This robot uses the “NorthStar Navigation Cube” that acts as the eyes of the 380t to help it track its location, build a map of the area, avoid obstacles and avoid cliff points like stairs as it encounters them.

iRobot recommends placing this cube in an elevated area like the countertop.

However all is not well with this mopping robot, it does not have a docking station where it goes back to after a cleaning cycle.

What it has is a charging cradle where you will have to physically pick up the robot and charge manually.

Another downside is the inability to schedule which means this isn’t totally hands-free and since the mop is small, you can only use this in a very small area and multi-room mopping is not possible.

But if your priority is wet mopping this is your best option. The best way to use this soaking it with warm or hot water from the tap, wring out excess water then attach it to the wet mopping bracket and let it run in wet mop mode.

By doing this you don’t need to wait for the mop to be wet because it is already damp and you can also spray cleaning solution (iRobot sells this by the way) and take full advantage of the mopping motion that this bring to the table.

Bottom line: This is the best true robot mop in the market right now bar none. It is efficient, gives you decent agitation with the mopping motion and does not cost as much as a Scooba. Remember that this machine does not have any vacuuming functionality so you may want to consider investing in one like a Roomba 980 or 960.

The Spraying Robot: iRobot Braava Jet 240

Most of the robot mops I’ve tested and talked about in this blog use a built-in water tank system that rely on gravity for the water to reach the microfiber pad underneath.

This is where the Braava Jet 240 is unique. Instead of water slowly dripping down towards the mop underneath, it has a spray in front that automatically squirts water in front of the robot before it goes through its mopping motion.

It has three cleaning modes – a dry mop, damp mop and wet mopping mode.

In the dry mopping mode, the robot simply goes in a straight back and forth pattern (again, similar to a Neato). This mode is designed to dry sweep dust and other small bits and pieces of dirt that may be stuck on the floor.

The small mop means that it will only cover a small area up to 200 square feet.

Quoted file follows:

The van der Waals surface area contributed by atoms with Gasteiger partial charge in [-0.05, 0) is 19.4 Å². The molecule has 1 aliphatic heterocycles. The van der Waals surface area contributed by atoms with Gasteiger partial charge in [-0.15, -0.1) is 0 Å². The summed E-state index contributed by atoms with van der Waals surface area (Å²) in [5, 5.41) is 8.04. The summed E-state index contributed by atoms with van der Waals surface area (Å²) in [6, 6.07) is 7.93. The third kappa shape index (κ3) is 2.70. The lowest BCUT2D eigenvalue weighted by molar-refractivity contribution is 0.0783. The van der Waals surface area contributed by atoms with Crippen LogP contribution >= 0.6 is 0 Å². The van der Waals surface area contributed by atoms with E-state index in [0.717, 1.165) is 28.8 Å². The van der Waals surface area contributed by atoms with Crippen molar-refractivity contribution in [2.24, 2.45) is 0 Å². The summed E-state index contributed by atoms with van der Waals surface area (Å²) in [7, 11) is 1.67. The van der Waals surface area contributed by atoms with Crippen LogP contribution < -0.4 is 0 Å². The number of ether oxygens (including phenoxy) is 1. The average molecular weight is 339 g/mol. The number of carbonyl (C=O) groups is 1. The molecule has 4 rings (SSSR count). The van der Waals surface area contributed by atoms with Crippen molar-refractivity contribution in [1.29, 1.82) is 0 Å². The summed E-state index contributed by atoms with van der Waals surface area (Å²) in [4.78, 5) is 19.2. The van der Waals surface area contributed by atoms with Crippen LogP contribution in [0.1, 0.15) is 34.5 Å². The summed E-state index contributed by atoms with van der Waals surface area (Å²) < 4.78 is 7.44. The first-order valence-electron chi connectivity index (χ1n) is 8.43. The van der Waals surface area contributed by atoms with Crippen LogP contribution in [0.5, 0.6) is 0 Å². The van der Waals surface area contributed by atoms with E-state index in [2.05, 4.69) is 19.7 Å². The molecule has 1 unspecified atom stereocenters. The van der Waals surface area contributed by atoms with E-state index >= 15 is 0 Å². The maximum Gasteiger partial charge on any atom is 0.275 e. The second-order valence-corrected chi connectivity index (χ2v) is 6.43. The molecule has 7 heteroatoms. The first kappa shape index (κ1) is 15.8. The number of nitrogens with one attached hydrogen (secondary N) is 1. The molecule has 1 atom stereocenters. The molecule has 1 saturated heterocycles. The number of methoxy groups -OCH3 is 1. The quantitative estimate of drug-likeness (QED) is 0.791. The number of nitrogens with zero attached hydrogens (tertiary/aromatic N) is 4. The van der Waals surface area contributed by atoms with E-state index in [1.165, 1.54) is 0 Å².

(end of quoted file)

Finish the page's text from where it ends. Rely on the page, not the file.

When you switch over to damp mop mode, it goes in a similar back and forth pattern as it would in dry mop mode but it will squirt water and the head will vibrate giving it some agitation.

In wet mopping mode, the robot will spray water, vibrate and go into the mopping motion. iRobot says that this mode provides the best agitation and will be able to clean relatively fresh coffee stains.

iRobot also designed it in such a way that you don’t need to press a separate button for every cleaning mode. There is a single button on top and it reads the pattern cut out on the disposable mops to choose the right cleaning mode.

Disposable mops you say, what if I want reusable pads?

Yes, this robot uses disposable pads and it can get pretty costly if you use this every single day.

The good news is you can buy blue reusable pads (these are washable by the way) for around $20 for a pack of two. Each of these will last for around 150 to 200 uses – much longer than the disposables.

Remember these pads are designed for wet mopping use only which is the cleaning mode you’ll probably use most often.

iAdapt 2.0

Unlike the Braava 340t that uses a “Navigation Cube”, this robot does not need a separate device to help it navigate. It comes built-in with the iAdapt 2.0 navigation algorithm which is similar the navigation of top-of-the-line robots like the Roomba 980.

This simply means efficient navigation without going over the same area twice. The downside again is after the mopping cycle is done, you still have to pick this robot up and plug it to recharge.